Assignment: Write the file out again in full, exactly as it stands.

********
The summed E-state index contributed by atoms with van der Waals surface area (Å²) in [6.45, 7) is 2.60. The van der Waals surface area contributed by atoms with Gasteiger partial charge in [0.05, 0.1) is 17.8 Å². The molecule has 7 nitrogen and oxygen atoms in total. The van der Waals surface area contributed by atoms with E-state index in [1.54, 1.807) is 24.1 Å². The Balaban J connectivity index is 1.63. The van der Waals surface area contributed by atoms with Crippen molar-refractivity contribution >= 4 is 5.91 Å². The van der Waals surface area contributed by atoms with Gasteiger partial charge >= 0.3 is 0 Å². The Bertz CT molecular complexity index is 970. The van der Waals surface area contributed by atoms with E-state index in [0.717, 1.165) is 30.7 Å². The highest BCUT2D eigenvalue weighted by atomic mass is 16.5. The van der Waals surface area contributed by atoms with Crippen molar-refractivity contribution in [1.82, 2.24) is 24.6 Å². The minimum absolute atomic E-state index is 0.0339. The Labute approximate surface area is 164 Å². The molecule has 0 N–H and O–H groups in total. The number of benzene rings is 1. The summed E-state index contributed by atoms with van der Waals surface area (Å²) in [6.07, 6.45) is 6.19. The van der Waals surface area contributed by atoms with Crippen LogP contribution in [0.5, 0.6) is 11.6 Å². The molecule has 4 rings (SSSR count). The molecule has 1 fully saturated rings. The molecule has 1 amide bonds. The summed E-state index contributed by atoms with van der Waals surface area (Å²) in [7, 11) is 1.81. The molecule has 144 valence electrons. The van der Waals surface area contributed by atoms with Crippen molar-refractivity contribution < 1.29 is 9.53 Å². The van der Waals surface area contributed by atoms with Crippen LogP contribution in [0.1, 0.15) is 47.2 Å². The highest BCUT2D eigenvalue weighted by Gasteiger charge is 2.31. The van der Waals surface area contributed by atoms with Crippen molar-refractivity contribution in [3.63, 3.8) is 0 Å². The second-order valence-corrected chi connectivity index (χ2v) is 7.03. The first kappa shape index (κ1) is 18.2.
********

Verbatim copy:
The summed E-state index contributed by atoms with van der Waals surface area (Å²) in [6.45, 7) is 2.60. The van der Waals surface area contributed by atoms with Gasteiger partial charge in [0.05, 0.1) is 17.8 Å². The molecule has 7 nitrogen and oxygen atoms in total. The van der Waals surface area contributed by atoms with E-state index in [1.54, 1.807) is 24.1 Å². The Balaban J connectivity index is 1.63. The van der Waals surface area contributed by atoms with Crippen molar-refractivity contribution >= 4 is 5.91 Å². The van der Waals surface area contributed by atoms with Gasteiger partial charge >= 0.3 is 0 Å². The Bertz CT molecular complexity index is 970. The van der Waals surface area contributed by atoms with E-state index in [0.717, 1.165) is 30.7 Å². The highest BCUT2D eigenvalue weighted by atomic mass is 16.5. The van der Waals surface area contributed by atoms with Crippen molar-refractivity contribution in [1.82, 2.24) is 24.6 Å². The minimum absolute atomic E-state index is 0.0339. The Labute approximate surface area is 164 Å². The molecule has 0 N–H and O–H groups in total. The number of benzene rings is 1. The summed E-state index contributed by atoms with van der Waals surface area (Å²) in [6.07, 6.45) is 6.19. The van der Waals surface area contributed by atoms with Crippen LogP contribution in [0.5, 0.6) is 11.6 Å². The molecule has 4 rings (SSSR count). The molecule has 1 fully saturated rings. The molecule has 1 amide bonds. The summed E-state index contributed by atoms with van der Waals surface area (Å²) in [7, 11) is 1.81. The molecule has 144 valence electrons. The van der Waals surface area contributed by atoms with Crippen molar-refractivity contribution < 1.29 is 9.53 Å². The van der Waals surface area contributed by atoms with Crippen LogP contribution in [0.1, 0.15) is 47.2 Å². The highest BCUT2D eigenvalue weighted by Gasteiger charge is 2.31. The van der Waals surface area contributed by atoms with Crippen molar-refractivity contribution in [3.63, 3.8) is 0 Å². The second-order valence-corrected chi connectivity index (χ2v) is 7.03. The first kappa shape index (κ1) is 18.2.